The nats will probably roll out a 2020 lineup that contains at least three and perhaps four IFA home-grown signings (Robles, Soto, Suero for sure, perhaps Difo or Sanchez).  That’s pretty darn good, considering that the 2020 25-man roster likely only features 5 players that the team drafted (Stevenson, Taylor, Zimmerman, Strasburg and Voth) and only one of them will be in the “core 14 players” that comprise our starting 8 positional players, 5 rotation mates and closer.
but you have to ask; in 15 years they’ve generated precisely two above-replacement level WAR guys.  Is that a failure?

Spring Training 2020 NRI Discussion

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Nationals at Orioles 7/16/19

Nationals at Orioles 7/16/19

The Nationals, on the first day of spring training, announced their list of Non-Roster Invitees (NRIs) for 2020.

Here’s our 6th year running NRI analysis.  With this post, I’ve also got the Big Board officially updated to account for all 22 guys.  These 22 signings confirmed at least 6 new MLFA signings unknown until today (Freeman, Ward, Snyder, Wilson, Shuck and Self), so those details are on the page too.

Now, before you say “who cares” here’s some stats.  In the last five seasons (through 2019):

  • 6 NRIs made the 25-man roster straight out of Spring Training (and Guthrie technically made it 6 since he got called up a few days later and was always intended to be the 5th starter in 2017).  Basically every year an NRI has made the roster for 5 seasons running.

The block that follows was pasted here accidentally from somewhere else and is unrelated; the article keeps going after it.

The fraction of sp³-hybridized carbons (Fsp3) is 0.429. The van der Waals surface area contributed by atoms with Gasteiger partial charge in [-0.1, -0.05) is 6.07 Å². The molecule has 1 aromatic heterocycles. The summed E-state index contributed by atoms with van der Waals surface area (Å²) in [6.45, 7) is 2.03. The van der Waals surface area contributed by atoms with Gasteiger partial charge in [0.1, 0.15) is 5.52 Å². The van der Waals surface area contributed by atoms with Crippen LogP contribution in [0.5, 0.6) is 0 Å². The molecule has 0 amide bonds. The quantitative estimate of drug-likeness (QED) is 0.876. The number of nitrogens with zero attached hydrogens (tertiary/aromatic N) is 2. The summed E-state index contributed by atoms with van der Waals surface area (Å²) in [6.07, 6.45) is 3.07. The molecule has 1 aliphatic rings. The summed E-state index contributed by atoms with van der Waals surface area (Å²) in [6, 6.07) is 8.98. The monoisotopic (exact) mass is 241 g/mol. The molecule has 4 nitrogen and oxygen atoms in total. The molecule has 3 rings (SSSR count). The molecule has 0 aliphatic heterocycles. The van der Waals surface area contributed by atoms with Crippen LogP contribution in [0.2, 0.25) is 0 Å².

• 21 NRIs eventually played for the MLB team at some point that same season.

So its likely that we’re going to see a lot of these NRIs at some point in the future.  Like, on average at least 4-5 of these NRIs are going to play for this team in 2020.

Here’s the list of 22 NRI’s for 2020

  • RH Starters: Wil Crowe, Paolo Espino
  • RH Relievers; Dakota Bacus, Bryan Bonnell, Javy Guerra, Jhonatan German, David Hernandez, Kevin Quackenbush, Derek Self
  • LH Starters: none
  • LH Relievers: Fernando Abad, Sam Freeman
  • Catchers: Wellington Castro, Taylor Gushue, Jakson Reetz
  • Infielders: Luis Garcia, Brandon Snyder Drew WardJacob Wilson
  • Outfielders: Emilio Bonifacio, Yadiel Hernandez, JB Shuck, Mac Williamson

(interestingly, there is at least one off-season MLFA signing that I had listed as being given an NRI; Tyler Eppler, who is not listed here.)

So lets squint and make some predictions.

  1. Do any of these guys stand a chance at making the Opening day roster?  Honestly, I don’t see it this year.  If there’s an injury sure, but right now the 26-man opening day roster seems pretty set.  Even at the edges of the bullpen and bench, it doesn’t seem like we have a ton of competition.
    1. Squinting at the bullpen, it seems like the last two spots will be going two guys (Roenis Elias and Austin Voth) who don’t seem likely to get sent to AAA (for reliability and options).  Elias is the only other lefty besides Doolittle, so maybe Abad/Freeman have a shot?  Guerra is a franchise favorite who probably gets called up at some point after what he did for the team last year.
    2. The edge of the Bench basically is Eric Thames, Ryan Zimmerman and Wilmer Difo: if someone beats out Difo they’re going to have to be able to play a serviceable short-stop; not sure who of the NRI infielders fits that bill.  Certainly not Snyder, Ward or Wilson, all of whom are corner guys.  And if you want to argue with a straight face that 19-yr old Luis Garcia is breaking camp with the team … well i’m just not going to consider you as someone who understands how modern baseball works.